From “An Offering Ceremony to the Spiritual Masters” by The First Panchen Lama

As the First Panchen Lama suggests, the practice of tonglen—give and take—is a major way of subduing our self-cherishing, ego-pleasing thoughts. Ego is our biggest obstacle to developing bodhimind. When we try to destroy ego, we are training our mind—the mind that ignores all other people, the one that thinks we are the most important person of all. Once we have been able to destroy our selfish, egoistic thoughts, we begin to act as our true selves and we have a real ability to benefit ourselves and others.

Right now, the ego blocks our capacity to help not only others but also ourselves. We have to understand that we cannot really help anyone until we have learned how to help ourselves. But the ego prevents us from helping ourselves by presenting a false notion of what it really means to help ourselves. What does our ego want?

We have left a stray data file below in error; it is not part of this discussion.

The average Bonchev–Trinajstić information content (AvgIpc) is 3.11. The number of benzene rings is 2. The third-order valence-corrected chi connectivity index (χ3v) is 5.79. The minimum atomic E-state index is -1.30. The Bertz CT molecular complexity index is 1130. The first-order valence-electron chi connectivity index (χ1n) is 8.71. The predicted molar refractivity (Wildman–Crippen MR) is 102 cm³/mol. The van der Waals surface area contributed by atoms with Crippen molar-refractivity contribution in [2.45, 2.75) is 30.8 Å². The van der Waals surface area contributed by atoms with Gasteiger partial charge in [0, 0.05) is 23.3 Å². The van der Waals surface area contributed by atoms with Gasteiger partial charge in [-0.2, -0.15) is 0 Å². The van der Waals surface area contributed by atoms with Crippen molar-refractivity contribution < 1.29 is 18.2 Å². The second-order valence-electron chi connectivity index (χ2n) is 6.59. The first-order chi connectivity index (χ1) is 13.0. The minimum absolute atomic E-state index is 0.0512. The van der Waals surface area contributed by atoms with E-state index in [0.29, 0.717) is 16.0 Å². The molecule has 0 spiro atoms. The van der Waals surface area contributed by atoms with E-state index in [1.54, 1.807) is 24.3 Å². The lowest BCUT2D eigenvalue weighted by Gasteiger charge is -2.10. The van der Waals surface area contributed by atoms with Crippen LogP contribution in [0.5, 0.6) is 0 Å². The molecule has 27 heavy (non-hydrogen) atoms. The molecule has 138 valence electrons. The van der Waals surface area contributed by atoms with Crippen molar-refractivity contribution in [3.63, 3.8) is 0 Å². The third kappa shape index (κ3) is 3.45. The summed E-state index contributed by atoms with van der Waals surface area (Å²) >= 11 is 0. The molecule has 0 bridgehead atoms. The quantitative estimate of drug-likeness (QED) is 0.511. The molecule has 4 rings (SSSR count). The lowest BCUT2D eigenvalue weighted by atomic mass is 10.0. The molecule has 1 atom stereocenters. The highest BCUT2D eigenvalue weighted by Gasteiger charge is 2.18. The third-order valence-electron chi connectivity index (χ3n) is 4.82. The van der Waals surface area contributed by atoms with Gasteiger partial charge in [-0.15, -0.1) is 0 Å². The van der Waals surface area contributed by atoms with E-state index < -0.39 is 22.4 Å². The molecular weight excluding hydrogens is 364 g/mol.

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Tuesday
Jun012004

The Cho-mos of Ladakh: From Servants to Practitioners

Jan Willis reveals why life is getting better for the nuns of Ladakh.

Tucked away on a high plateau in the far northwest of India lies the dry and windswept region of Ladakh, one of the most beautiful and remote outposts in the Buddhist world. To the east it is bordered by the Himalayas. To the west lies war-troubled Kashmir and Pakistan. From the fifth to the fifteenth century Ladakh was an independent Tibetan kingdom and many Buddhist monasteries were established there.

Modern-day Ladakh—whose population of 160,000 is about evenly divided between Buddhists and Muslims—is still home to many monks and nuns, but for generations nuns have held a grossly inferior position. I first travelled to Ladakh in 1995 to attend the Sakyadhita Conference of Buddhist Women held in its capital city, Leh. I was astounded by the appalling conditions of Ladakh’s nuns, who seemed to be mere helpers for the monks, with no status and no attention being paid to their spiritual path. But on a return visit in July 2003, I was able to see how the work of the Ladakh Nuns Association in the intervening eight years had made it possible for many of Ladakh’s nuns to move away from servitude and towards becoming true spiritual practitioners.